The Advanced Hypersonic Weapon (AHW) performs its first flight from the Pacific Missile Range Facility at Kauai in Hawaii. Image courtesy of US Army.
The Advanced Hypersonic Weapon (AHW) reached its target at the Ronald Reagan Ballistic Missile Defence Test Site at Kwajalein Atoll, located 2,300 miles southwest of Hawaii. Image courtesy of US Army.
The Advanced Hypersonic Weapon (AHW) was test launched from the Pacific Missile Range Facility. Image courtesy of Polihale.

The Advanced Hypersonic Weapon (AHW) is a demonstrative long-range glide vehicle capable of flying within the planet’s atmosphere at hypersonic speed. The AHW technology demonstration programme is managed by the US Army Space and Missile Defence Command (USASMDC) / Army Forces Strategic Command (ARSTRAT).

The technology was developed through the cooperative effort of the US Department of Defence to evaluate a conventional prompt global strike (CPGS) capability for striking time-sensitive high-value targets.

In November 2011, AHW was launched from the Pacific Missile Range Facility in Kauai, Hawaii, to the Reagan Test Site on the Marshall Islands. The glide vehicle successfully hit the target, which is located about 3,700km away from the launch site. The vehicle’s flight characteristics were gathered from space, air / sea and ground-based platforms.

The test was conducted to demonstrate hypersonic boost-glide technologies and trial the capability for atmospheric flight at long-ranges. The flight test was carried out in accordance with the regulations of Strategic Arms Reduction Treaty I, as well as the Intermediate-Range Nuclear Forces Treaty.

AHW and its role in the US’s CPGS programme

“The Strategic Target System (STARS) was used for the flight test of the AHW from the Kauai Test Facility (KTF).”

The advanced hypersonic weapon was developed as a part of the conventional prompt global strike (CPGS) programme. The CPGS programme will allow the US defence forces to strike targets anywhere on the Earth with conventional weapons within an hour. This capability will ensure the US can attack high-value targets or transient targets at the beginning of or during a conflict.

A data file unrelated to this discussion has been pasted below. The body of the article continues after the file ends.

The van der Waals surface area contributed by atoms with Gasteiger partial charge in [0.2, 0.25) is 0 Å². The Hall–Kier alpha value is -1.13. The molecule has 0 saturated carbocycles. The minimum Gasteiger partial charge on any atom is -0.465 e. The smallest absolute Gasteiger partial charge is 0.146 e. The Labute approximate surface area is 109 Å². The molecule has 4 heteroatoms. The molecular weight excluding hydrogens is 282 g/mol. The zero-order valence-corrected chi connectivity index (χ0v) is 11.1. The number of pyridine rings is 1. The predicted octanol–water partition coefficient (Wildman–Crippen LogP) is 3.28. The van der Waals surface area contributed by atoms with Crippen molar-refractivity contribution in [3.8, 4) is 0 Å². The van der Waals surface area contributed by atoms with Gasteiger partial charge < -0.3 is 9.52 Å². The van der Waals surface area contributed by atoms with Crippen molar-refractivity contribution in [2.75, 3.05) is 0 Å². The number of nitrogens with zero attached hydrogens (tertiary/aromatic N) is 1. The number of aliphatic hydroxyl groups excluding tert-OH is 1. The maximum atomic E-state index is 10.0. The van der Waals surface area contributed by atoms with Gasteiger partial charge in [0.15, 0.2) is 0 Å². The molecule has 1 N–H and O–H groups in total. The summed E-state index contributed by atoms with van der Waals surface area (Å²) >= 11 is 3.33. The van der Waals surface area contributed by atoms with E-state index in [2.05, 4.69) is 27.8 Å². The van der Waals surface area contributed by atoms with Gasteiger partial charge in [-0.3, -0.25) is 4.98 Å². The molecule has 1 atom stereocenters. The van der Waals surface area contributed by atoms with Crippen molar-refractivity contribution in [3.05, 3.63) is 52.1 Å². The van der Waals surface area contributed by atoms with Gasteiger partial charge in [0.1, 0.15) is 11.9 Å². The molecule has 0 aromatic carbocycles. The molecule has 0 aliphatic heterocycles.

The FY2010 budget for the AHW programme was $46.9m. The Defence Advanced Research Projects Agency (DARPA) completed boost-glide flight tests in April 2010 and August 2011. Results from the tests were used in the AHW flight test.

The SMDC’s programme office in Huntsville executes the AHW programme. Sandia National Laboratories supplied the booster system and the glide vehicle. The thermal protection system was developed by the US Army Aviation and Missile Research Development and Engineering Centre (AMRDEC).

Design and capabilities of the Advanced Hypersonic Weapon

The AHW hypersonic glide body (HGB) vehicle has a conical design with winglets. It was designed to fit within the payload assembly. The structure is made of aluminium, titanium, steel, tantalum, tungsten, carbon fabric, silica and other alloys, including chromium and nickel.

HGB is powered by one lithium-ion actuator battery, two lithium-ion and five nickel manganese hydride batteries. Pressurised nitrogen gas is used as a propellant for the vehicle. Other equipment includes radio frequency transmitters and small electro-explosive devices.

The advanced hypersonic weapon is designed to provide a 6,000km range with 35 minute time-of-flight and achieve less than ten metre accuracy. It delivers a conventional payload at medium and global ranges, using a hypersonic glider.

The weapon’s high manoeuvrability allows it to avoid flight over third party nations when approaching the target. It employs a precision guidance system to home in on the target.

Launch vehicle of the US’s demonstrative long-range glide vehicle

The Strategic Target System (STARS) was used for the flight test of the AHW from the Kauai Test Facility (KTF).

“In 2011, AHW was launched from the Pacific Missile Range Facility in Hawaii, to the Reagan Test Site on the Marshall Islands.”

The launch was propelled by Polaris A3 first and second stage motors, plus an Orbus 1a third stage motor.

The main elements of the STARS include three boosters, payload (HGB) and control electronics. The three boosters were loaded with 30,541lb of propellant to generate about 75,000lb of thrust. Safe separation of the HGB was enabled by the third stage cold gas attitude control system.

The flight termination system (FTS) is activated if the launch vehicle deviates from its path during flight. The destruction package used in the system can identify a premature separation of the booster stages and induct a thrust termination activity.

Once the booster’s forward thrust is terminated, the launch vehicle descends along the trajectory to fall into the ocean. The explosive charges near the payload assembly will disable the flying ability of HGB in case of premature detachment from the booster.

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